There are many reasons why a child may be a poor reader, both genetic and environmental. What if there was a test that could predict if a child is at risk for being a poor reader even before the child has any reading experience?
The intimate link between hearing and learning to talk continues to inspire research across a vast array of science: child development, social and cognitive development, literacy, education, hearing and communication sciences, and neurobiology. If you are the parent of a child who can hear, listen, talk, sound out words and read without much problem or delay, the link between hearing and language development may have never crossed your mind. The link between hearing and learning to read may seem even more obscure.
But we know from research in hearing and communication sciences that when a child’s auditory system is compromised, whether through hearing loss or slow auditory processing, then the child will struggle to perceive consonants, phonemes, syllables and differences in the pitch and rhythm of speech. As a consequence, the brain will be less likely to use this input efficiently to make sense of speech coming at a rapid pace, to discriminate between sounds like “buh” and “duh” and to listen to speech in the midst of other noise in the environment. Put simply, if you cannot hear spoken language and process auditory information, the brain is missing critical input needed to learn spoken language, and ultimately the tools needed to learn to read. This explains why children with hearing loss and auditory processing difficulties often experience delays in speech and reading.
Using what they know about the link between the brain’s ability to process auditory information and the toolkit of skills needed for learning to read, a group of researchers at Northwestern University have identified a neuropsychological test that can be administered to pre-readers (4 year olds) to predict their reading ability one year later.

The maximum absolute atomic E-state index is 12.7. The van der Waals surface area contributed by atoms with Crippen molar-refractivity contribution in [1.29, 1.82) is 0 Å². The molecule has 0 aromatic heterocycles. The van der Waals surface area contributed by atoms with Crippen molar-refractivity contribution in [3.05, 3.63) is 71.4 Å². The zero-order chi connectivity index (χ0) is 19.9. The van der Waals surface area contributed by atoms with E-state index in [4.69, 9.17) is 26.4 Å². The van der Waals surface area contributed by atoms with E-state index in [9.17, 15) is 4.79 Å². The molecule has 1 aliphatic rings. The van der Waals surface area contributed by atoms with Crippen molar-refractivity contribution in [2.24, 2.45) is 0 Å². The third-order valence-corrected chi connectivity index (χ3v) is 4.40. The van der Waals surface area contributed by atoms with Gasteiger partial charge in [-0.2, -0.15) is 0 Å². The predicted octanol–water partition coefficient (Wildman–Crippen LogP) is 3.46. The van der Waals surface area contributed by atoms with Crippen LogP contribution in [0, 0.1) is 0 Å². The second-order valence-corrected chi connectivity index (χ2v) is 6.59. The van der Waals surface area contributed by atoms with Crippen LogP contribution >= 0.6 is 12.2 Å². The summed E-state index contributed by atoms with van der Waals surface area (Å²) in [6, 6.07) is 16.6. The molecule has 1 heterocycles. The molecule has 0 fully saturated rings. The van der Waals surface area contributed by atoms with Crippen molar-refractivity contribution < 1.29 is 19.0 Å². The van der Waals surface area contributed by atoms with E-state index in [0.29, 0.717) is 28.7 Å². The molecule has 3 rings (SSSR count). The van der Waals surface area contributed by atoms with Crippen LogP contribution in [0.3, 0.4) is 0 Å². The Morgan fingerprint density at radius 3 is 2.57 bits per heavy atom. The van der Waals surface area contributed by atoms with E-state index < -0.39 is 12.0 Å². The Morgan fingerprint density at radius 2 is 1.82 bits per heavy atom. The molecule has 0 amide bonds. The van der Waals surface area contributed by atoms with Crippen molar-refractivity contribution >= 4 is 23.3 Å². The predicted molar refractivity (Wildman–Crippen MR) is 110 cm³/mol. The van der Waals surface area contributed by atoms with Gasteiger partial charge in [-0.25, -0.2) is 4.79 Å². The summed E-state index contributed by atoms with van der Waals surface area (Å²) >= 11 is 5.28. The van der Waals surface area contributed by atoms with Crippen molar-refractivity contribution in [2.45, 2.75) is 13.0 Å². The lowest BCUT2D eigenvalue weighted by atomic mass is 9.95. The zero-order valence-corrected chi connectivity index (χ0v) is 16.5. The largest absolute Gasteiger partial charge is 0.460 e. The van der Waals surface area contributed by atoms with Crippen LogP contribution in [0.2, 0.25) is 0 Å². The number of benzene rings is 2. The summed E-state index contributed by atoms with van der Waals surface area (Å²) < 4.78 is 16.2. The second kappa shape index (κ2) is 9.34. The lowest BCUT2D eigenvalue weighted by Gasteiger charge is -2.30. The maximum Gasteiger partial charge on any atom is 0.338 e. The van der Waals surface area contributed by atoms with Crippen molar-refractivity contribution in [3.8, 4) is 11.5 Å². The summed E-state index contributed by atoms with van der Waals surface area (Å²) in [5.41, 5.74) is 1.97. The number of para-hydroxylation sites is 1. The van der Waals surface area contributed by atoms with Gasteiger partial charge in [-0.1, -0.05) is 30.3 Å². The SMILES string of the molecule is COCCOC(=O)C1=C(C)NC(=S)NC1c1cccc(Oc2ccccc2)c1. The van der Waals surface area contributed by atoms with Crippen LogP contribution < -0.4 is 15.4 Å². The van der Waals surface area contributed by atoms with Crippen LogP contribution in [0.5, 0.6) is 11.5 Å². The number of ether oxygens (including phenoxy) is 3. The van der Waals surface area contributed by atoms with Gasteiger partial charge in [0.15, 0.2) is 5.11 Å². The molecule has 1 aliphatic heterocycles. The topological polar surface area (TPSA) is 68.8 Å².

Children sit comfortably in a chair and watch a movie. They listen to the movie soundtrack in one ear and in the other ear they hear the syllable “da” presented against a background of babble (six people talking at once). Researchers place electrodes on the child’s scalp to measure the brain’s ability to pick out the “da” in the midst of all the noisy background babble. This response is called neural coding. Children are also given several well-known tests of early literacy skills.
It turns out that the faster and more precise the neural coding (the brain’s ability to pick out the syllable “da” in background noise) the higher the child’s scores on tests of early literacy. Furthermore, children with stronger neural coding were stronger emerging readers when they returned for testing one year later at age five. These results stress the link between auditory processing and learning to read; children who struggle to listen in noisy environments, even those without compromised hearing, may struggle to make meaning of the language they hear on a daily basis for purposes of learning to read.
Although this test is not likely to appear in your physician’s office anytime soon it is promising to think that a non-invasive and objective measure of the brain may some day be used to identify children at risk for poor literacy before they enter kindergarten, and before a parent or teacher would have any indication of difficulty. This has incredible implications for getting children access to effective early intervention programs as pre-readers.